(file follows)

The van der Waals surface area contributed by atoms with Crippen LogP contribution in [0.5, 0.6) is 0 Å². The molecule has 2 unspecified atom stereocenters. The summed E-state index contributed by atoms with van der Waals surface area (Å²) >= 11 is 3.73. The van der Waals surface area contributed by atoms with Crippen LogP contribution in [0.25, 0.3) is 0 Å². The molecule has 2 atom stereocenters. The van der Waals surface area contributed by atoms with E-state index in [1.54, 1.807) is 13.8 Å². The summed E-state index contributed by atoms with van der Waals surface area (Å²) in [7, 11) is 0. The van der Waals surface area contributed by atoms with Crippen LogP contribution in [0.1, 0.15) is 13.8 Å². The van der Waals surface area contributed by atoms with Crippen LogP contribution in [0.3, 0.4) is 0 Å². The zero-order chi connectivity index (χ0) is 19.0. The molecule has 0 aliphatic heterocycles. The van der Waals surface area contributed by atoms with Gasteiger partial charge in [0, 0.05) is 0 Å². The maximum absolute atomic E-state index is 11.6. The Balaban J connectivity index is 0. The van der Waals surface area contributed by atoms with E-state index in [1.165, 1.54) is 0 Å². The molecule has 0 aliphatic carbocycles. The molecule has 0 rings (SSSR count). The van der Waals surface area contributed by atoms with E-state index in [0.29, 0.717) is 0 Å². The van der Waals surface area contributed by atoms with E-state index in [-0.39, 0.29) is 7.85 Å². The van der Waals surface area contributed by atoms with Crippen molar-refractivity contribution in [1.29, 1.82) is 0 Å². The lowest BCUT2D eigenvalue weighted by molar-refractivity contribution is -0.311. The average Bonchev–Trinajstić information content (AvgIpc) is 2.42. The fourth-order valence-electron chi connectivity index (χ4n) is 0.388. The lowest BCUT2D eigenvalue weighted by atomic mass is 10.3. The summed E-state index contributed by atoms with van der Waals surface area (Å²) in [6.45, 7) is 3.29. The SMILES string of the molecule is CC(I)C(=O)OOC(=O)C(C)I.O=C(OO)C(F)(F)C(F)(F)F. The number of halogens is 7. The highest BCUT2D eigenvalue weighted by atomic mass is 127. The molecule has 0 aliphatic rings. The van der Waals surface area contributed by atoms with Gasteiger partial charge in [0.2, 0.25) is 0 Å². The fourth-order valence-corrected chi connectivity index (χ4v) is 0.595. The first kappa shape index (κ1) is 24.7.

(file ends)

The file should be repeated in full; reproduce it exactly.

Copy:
The van der Waals surface area contributed by atoms with Crippen LogP contribution in [0.5, 0.6) is 0 Å². The molecule has 2 unspecified atom stereocenters. The summed E-state index contributed by atoms with van der Waals surface area (Å²) >= 11 is 3.73. The van der Waals surface area contributed by atoms with Crippen LogP contribution in [0.25, 0.3) is 0 Å². The molecule has 2 atom stereocenters. The van der Waals surface area contributed by atoms with E-state index in [1.54, 1.807) is 13.8 Å². The summed E-state index contributed by atoms with van der Waals surface area (Å²) in [7, 11) is 0. The van der Waals surface area contributed by atoms with Crippen LogP contribution in [0.1, 0.15) is 13.8 Å². The van der Waals surface area contributed by atoms with Crippen LogP contribution in [0.3, 0.4) is 0 Å². The zero-order chi connectivity index (χ0) is 19.0. The molecule has 0 aliphatic heterocycles. The van der Waals surface area contributed by atoms with Gasteiger partial charge in [0, 0.05) is 0 Å². The maximum absolute atomic E-state index is 11.6. The Balaban J connectivity index is 0. The van der Waals surface area contributed by atoms with E-state index in [1.165, 1.54) is 0 Å². The molecule has 0 aliphatic carbocycles. The molecule has 0 rings (SSSR count). The van der Waals surface area contributed by atoms with E-state index in [0.29, 0.717) is 0 Å². The van der Waals surface area contributed by atoms with E-state index in [-0.39, 0.29) is 7.85 Å². The van der Waals surface area contributed by atoms with Crippen molar-refractivity contribution in [1.29, 1.82) is 0 Å². The lowest BCUT2D eigenvalue weighted by molar-refractivity contribution is -0.311. The average Bonchev–Trinajstić information content (AvgIpc) is 2.42. The fourth-order valence-electron chi connectivity index (χ4n) is 0.388. The lowest BCUT2D eigenvalue weighted by atomic mass is 10.3. The summed E-state index contributed by atoms with van der Waals surface area (Å²) in [6.45, 7) is 3.29. The SMILES string of the molecule is CC(I)C(=O)OOC(=O)C(C)I.O=C(OO)C(F)(F)C(F)(F)F. The number of halogens is 7. The highest BCUT2D eigenvalue weighted by atomic mass is 127. The molecule has 0 aliphatic rings. The van der Waals surface area contributed by atoms with Gasteiger partial charge in [0.2, 0.25) is 0 Å². The fourth-order valence-corrected chi connectivity index (χ4v) is 0.595. The first kappa shape index (κ1) is 24.7.